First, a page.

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Dr. Mercury said...

(AVI - your 'Man in Middle' link is broken)

Nice article, bud. I think I'll elaborate on it on Maggie's. There are three or four huge fields that weren't mentioned that deserve coverage. Look for it in a day or two. Working title is 'Nowhere To Turn'.

Anonymous said...

Would the USA be a good example of the woman rule? It seems the growth and leftward trend of politics started with women's sufferage.

Korora said...

For when the pendulum swings the other way, I would generalize this to say that any organization not overtly against the intellectual fashions of the day will drift towards them.

james said...

A quartet of possible rabbit trails:

I wonder if this applies to all organizations, or only those with social goals.

It reminds me of Rodney Stark's claim that the it is the ecclesiastics, and not the average church-goer, who tries to move a church from a "high tension" relationship to the rest of society to a "lower tension" relationship. The clerics are more likely to turn atheist than the congregants.

Since the administrators of an organization with a lofty-enough hierarchy won't be living in the same "society" as the rank and file, if their society is leftist (as with our elite institutions), they will tend to drift that way.

Since the current configuration of "leftist" has a strong tendency to mean both "centralized control" and "sexually permissive", it isn't hard to see the appeal of each to an administrator's vanity and sense of entitlement.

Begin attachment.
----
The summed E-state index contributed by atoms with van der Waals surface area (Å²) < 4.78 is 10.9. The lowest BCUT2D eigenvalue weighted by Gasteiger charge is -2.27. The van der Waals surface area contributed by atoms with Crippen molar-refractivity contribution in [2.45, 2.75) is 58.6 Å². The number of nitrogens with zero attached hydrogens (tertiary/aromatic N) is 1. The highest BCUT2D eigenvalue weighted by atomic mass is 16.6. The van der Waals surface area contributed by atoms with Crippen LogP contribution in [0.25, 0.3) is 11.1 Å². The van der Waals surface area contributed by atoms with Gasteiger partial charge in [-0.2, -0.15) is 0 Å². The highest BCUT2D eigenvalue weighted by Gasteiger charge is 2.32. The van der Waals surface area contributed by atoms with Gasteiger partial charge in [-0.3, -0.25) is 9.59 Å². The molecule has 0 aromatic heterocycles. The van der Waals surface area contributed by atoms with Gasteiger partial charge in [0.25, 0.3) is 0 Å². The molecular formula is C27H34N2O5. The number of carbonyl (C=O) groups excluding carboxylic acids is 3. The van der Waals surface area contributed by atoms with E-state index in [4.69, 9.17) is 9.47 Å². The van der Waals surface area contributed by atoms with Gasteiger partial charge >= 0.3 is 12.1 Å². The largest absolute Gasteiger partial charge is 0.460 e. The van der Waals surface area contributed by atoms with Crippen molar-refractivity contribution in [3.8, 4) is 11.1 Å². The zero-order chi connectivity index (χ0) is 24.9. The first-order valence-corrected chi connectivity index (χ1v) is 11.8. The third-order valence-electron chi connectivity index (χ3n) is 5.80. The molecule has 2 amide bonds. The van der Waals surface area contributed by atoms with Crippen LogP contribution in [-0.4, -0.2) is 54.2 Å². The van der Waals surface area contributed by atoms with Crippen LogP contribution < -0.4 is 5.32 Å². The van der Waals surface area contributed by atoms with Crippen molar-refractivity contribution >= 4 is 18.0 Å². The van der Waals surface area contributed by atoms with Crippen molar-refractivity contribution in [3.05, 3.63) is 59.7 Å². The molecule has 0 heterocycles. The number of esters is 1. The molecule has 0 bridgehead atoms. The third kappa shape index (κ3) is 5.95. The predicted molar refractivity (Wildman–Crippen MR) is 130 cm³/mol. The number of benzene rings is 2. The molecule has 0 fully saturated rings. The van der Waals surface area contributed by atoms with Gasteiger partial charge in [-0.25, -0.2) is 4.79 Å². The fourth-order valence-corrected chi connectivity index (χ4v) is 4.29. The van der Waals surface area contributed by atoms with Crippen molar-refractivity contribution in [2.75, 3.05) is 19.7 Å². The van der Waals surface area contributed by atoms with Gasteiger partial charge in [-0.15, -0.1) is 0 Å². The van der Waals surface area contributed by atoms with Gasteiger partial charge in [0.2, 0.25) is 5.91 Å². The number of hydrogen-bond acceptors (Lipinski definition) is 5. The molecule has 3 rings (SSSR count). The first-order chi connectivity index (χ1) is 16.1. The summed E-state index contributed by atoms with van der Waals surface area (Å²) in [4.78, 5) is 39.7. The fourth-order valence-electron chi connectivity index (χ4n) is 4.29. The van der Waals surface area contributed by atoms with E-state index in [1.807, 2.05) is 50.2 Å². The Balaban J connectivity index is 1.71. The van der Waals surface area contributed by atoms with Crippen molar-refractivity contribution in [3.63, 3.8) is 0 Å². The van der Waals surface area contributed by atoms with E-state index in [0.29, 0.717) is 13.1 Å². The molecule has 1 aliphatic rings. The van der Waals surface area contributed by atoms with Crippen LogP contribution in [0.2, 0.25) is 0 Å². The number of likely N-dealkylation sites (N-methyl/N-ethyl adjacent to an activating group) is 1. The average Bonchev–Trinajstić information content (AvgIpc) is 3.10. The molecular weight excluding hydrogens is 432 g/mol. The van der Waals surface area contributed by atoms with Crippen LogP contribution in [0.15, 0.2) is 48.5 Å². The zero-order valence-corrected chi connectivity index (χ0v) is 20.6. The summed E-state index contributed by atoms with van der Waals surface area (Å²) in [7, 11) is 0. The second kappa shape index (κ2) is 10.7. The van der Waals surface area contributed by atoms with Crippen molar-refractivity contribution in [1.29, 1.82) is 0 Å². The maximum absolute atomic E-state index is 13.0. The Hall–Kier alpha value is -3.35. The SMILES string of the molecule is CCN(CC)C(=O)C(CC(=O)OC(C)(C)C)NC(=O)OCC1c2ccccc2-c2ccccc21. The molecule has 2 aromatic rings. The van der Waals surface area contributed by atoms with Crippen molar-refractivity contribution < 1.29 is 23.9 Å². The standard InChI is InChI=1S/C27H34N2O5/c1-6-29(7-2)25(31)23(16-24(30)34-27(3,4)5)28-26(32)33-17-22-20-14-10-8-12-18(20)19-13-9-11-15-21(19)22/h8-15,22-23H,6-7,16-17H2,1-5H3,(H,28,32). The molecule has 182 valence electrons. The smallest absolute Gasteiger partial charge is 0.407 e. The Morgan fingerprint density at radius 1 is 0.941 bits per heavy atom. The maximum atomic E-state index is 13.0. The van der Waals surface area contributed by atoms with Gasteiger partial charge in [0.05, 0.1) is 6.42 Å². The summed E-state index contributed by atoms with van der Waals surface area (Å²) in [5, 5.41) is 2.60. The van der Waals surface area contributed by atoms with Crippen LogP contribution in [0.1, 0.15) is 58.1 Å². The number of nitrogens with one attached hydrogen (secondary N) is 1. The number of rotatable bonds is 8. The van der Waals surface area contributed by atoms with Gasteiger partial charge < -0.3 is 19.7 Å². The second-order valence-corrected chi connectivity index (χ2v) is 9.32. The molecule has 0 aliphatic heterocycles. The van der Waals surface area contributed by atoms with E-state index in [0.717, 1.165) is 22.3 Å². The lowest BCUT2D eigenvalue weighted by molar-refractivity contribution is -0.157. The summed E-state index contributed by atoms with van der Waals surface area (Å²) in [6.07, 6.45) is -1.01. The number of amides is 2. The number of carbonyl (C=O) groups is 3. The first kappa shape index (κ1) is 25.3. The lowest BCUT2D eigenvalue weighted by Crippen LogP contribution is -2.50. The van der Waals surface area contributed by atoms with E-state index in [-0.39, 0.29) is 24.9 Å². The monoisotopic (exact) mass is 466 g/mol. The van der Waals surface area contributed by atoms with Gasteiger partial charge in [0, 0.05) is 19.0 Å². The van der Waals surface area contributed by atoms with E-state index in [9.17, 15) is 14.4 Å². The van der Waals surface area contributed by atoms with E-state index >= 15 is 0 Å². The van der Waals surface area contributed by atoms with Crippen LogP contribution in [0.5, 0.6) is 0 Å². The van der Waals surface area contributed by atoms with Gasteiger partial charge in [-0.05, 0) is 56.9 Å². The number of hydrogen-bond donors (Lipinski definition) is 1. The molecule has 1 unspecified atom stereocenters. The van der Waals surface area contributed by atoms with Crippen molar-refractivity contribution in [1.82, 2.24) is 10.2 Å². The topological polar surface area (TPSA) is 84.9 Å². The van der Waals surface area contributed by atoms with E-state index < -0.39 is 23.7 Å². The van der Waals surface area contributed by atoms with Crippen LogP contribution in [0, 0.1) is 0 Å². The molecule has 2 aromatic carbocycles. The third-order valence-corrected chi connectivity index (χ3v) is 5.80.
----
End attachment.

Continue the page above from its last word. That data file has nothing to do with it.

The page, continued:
Anonymous White Male said...

HFH from the beginning built houses for a disproportionate number of blacks. You can argue that this is because blacks are more likely to be poor and unable to provide a home for themselves, but any organization that engages in "identity politics" will always shift left. Except the KKK, but they don't have an outreach arm whose purpose is to generate donations. Also, groups that actively seek donations will always be converged because the gravy is just too tempting to the "Brotherhood of Man" types.

RichardJohnson said...

My own personal bug-a-boo being Amnesty International wherein the volunteers still do good work for all: The leadership, on the other hand, are so strongly anti-male that little if any real work is done at the top levels.

Claudio Veliz's article in the origins of Amnesty International is worth a read."The True Genesis of Amnesty International,"Quadrant Magazine (2007.

Sam L. said...

It's certainly true for National Review.

Assistant Village Idiot said...

They remain conservative. They don't like Trump. I don't see that as the same thing. I am clear that you do see those things as deeply related, but I just don't.

Trump as been more successful at some conservative things than conservatives have been in a generation, and he deserves credit for that. He remains a populist with traditionalist, patriotic leanings.